Other helpful information

General information about certification

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Be recognized for your expertise

NCC offers a variety of certification options for healthcare professionals. While core certifications are limited to nurses, our subspecialty examinations are open to multidisciplinary populations including physicians, primary care nurse practitioners, nurse midwives, physician assistants and many other healthcare professionals.

NCC recognizes the challenges that face health professionals in today's healthcare environment. Create a new opportunity for yourself by earning certification to publicly demonstrate your expertise to employers, patients and colleagues. Take the next step by joining the over 215,000 professionals who have earned their RNC/NP certification or Subspecialty certifications.

Content validation studies

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Approximately every 3–5 years, content validation studies are conducted for each of the NCC exams. These studies involve surveying practicing professionals in the OB/GYN, women's health, neonatal, and maternal newborn specialties regarding the components of their practice. Based on the results of these studies, changes to the test outline and what questions are written for the NCC examinations are considered. This is to ensure that the exam reflects the ongoing changes that occur in practice.

The content teams are instrumental in the development of the surveys used to formulate the content validation studies. This is based on an in-depth review of standards of practice, protocols and professional literature and research studies. The content teams review the results of the content validation studies and make appropriate changes in the content outline and competency statements based on the input from those certified in various specialty areas regarding the frequency and criticality of tasks and areas of responsibilities in their day-to-day practice.

Test development

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NCC test development philosophy

NCC believes tests should be fair, reflect essential special knowledge (entry level for nurse practitioners) and provide the test-taker the best opportunity to demonstrate what they know. NCC believes tests should have passing scores that clearly differentiate candidates with special knowledge from those who cannot demonstrate such knowledge.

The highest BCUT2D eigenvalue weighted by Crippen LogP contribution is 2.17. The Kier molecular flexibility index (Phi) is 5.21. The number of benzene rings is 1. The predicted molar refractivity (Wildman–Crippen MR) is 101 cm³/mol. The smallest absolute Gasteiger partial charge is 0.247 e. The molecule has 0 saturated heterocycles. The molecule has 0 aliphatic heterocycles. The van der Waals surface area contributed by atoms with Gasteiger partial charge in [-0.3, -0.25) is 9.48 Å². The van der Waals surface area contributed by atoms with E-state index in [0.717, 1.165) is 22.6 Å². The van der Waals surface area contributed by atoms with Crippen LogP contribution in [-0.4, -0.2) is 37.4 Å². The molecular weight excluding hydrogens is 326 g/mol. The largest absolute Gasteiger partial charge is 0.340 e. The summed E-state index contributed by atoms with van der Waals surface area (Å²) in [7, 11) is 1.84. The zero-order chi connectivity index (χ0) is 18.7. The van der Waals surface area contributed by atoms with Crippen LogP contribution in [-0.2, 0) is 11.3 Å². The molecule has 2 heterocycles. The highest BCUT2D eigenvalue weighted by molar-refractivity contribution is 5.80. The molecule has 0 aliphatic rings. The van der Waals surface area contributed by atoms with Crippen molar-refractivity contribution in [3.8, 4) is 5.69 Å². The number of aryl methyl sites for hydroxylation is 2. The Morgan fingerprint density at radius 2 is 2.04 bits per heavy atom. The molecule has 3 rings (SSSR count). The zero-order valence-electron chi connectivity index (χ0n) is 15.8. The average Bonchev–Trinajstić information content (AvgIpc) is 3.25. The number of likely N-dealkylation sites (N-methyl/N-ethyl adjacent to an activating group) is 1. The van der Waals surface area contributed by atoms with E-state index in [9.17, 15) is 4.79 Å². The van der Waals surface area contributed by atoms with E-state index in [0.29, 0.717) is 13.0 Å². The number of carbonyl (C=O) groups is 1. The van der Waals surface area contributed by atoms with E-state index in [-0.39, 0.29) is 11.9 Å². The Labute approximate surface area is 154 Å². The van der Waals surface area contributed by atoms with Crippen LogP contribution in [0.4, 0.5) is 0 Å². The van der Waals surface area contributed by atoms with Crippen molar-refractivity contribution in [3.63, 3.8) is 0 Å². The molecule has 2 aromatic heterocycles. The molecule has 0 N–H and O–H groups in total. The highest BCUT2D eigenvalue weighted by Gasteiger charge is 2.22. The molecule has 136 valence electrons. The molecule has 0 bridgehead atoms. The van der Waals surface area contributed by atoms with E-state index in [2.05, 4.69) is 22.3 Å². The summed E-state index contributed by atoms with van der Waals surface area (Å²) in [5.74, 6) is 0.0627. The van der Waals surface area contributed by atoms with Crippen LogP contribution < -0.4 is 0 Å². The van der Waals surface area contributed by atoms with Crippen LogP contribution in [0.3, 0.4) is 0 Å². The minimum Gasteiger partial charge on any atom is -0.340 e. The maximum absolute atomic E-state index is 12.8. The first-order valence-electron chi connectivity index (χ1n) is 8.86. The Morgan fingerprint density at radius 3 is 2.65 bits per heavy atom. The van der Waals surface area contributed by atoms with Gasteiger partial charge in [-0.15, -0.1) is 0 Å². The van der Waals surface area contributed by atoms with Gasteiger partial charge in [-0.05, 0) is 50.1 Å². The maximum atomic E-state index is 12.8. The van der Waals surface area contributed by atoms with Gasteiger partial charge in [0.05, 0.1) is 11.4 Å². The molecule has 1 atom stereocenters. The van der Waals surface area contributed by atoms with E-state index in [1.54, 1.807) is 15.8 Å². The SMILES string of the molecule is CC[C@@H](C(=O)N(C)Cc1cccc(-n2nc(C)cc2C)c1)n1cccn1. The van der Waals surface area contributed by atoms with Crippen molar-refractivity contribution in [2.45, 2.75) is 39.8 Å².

The entire test development and evaluation process is designed to meet the goal of assessing the knowledge of healthcare professionals that NCC certifies. By ensuring the test development processes and test evaluation procedures are psychometrically sound and legally defensible, this correspondingly ensures that the NCC examinations are a true and accurate measure of knowledge, skills and abilities.

NCC provides examinations to evaluate the special knowledge (entry level of nurse practitioners) seeking public recognition of their obstetric, gynecologic, neonatal, women's health nursing expertise. NCC believes the examination process is an opportunity for qualified healthcare professionals to demonstrate what they know. It provides these professionals with a fair and unbiased means to indicate they have achieved the level of special knowledge deemed essential by the NCC Board. NCC also provides examinations in subspecialty areas for multidisciplinary groups such as the Electronic Fetal Monitoring and Neonatal Pediatric Transport examinations. The same rigorous exam development processes apply to these examinations as well.

Role of the content team